Than that it liv'd at all. Farewell.


TO SIR WILLIAM UVEDALE. UV'DALE, thou piece of the first times, a man Made for what nature could, or vertue cau; Both whose dimensions, lost, the world might find Restored in thy body, and thy mind! Who sees a soule, in such a body set, Might love the treasure for the cabinet. But I, no child, no foole, respect the kinde, The full, the flowing graces there enshrin'd) Which (would the world not mis-call't, flattery) I could adore, almost t' idolatry.

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If I should faile, in gratitude, to thee Is there a hope, that man would thankfull be, To whom I am so bound, lov'd Aubigny? No, I do, therefore, call posterity Into the debt; and reckon on her head, How full of want, how swallow'd up, how dead I, and this Muse had been, if thou hadst not Lent timely succours, and new life begot: So, all reward, or name, that growes to me By her attempt, shall still be owing thee. And than this same, I know no abler way To thank thy benefits: which is, to pay.



ROE, (and my joy to name) th' art now to go,
Countries, and climes, manners, and men to know,
T'extract, and choose the best of all these knowne,
And those to turne to blood, and make thine owne.
May winds, as soft as breath of kissing friends,
Attend thee hence; and there, may all thy ends,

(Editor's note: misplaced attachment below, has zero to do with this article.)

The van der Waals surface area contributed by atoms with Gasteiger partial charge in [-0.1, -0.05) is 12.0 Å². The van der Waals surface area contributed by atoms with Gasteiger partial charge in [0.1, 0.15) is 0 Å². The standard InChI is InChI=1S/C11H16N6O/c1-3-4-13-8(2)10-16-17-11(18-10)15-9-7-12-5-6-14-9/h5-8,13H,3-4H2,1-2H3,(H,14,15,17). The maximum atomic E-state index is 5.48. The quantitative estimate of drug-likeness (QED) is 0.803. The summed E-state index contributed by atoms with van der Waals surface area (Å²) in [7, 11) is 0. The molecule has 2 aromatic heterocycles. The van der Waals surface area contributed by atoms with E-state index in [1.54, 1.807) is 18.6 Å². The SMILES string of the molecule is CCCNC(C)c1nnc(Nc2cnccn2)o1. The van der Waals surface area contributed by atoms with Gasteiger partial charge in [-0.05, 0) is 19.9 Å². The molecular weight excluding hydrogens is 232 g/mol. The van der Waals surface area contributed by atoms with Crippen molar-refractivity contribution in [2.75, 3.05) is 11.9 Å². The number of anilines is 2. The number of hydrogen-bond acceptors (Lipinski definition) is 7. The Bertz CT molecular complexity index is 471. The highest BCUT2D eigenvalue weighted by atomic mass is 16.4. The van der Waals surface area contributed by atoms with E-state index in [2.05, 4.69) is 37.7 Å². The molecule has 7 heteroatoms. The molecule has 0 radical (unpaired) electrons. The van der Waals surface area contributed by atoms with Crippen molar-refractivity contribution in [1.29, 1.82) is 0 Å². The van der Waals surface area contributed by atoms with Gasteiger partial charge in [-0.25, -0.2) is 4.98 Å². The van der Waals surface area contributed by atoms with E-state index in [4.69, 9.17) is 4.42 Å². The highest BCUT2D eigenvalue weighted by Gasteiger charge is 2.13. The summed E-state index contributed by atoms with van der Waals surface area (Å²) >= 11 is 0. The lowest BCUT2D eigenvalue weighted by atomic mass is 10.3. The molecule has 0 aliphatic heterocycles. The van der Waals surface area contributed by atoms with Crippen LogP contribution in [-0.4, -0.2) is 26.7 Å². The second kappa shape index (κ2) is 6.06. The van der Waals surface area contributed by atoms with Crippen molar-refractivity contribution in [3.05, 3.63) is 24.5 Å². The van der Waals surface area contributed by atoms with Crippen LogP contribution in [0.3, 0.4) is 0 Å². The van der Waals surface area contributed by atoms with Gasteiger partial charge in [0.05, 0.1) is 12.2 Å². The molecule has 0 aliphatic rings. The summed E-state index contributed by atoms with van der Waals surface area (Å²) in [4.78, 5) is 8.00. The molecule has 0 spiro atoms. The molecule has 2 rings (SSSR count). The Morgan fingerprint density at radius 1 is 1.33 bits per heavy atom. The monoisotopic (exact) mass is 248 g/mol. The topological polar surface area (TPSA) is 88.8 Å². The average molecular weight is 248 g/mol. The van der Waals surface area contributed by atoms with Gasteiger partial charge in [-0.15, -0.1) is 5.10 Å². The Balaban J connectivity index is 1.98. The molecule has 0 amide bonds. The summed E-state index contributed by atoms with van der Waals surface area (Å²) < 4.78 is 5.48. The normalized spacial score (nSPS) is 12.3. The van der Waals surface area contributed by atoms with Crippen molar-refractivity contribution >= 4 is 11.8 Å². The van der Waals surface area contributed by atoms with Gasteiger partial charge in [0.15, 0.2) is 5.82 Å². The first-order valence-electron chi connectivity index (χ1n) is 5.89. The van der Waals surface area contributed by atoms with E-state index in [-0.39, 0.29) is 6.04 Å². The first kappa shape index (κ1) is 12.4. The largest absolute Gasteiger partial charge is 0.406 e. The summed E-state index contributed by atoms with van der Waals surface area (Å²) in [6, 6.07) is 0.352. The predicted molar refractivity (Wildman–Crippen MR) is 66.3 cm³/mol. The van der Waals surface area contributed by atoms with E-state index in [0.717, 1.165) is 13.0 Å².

As the beginnings here, prove purely sweet,
And perfect in a circle always meet.

So, when we, blest with thy returne, shall see
Thy selfe, with thy first thoughts, brought home
by thee,

We each to other may this voyce enspire;
"This is that good Æneas, past through fire, [for Hell,
Through seas, stormes, tempests: and imbarqu'd
Came back untouch'd. This man hath travail'd well."




WHAT charming peales are these,

That, while they bind the senses, doe so please?
They are the marriage-rites

Of two, the choicest paire of man's delights,
Musique and Poesie:

French aire, and English verse, here wedded lie.
Who did this knot compose,

Againe hath brought the lilly to the rose;

And, with their chained dance,
Recelebrates the joyfull match with France.
They are a school to win

The faire French daughter to learne English in ;
And, graced with her song,

To make the language sweet upon her tongue.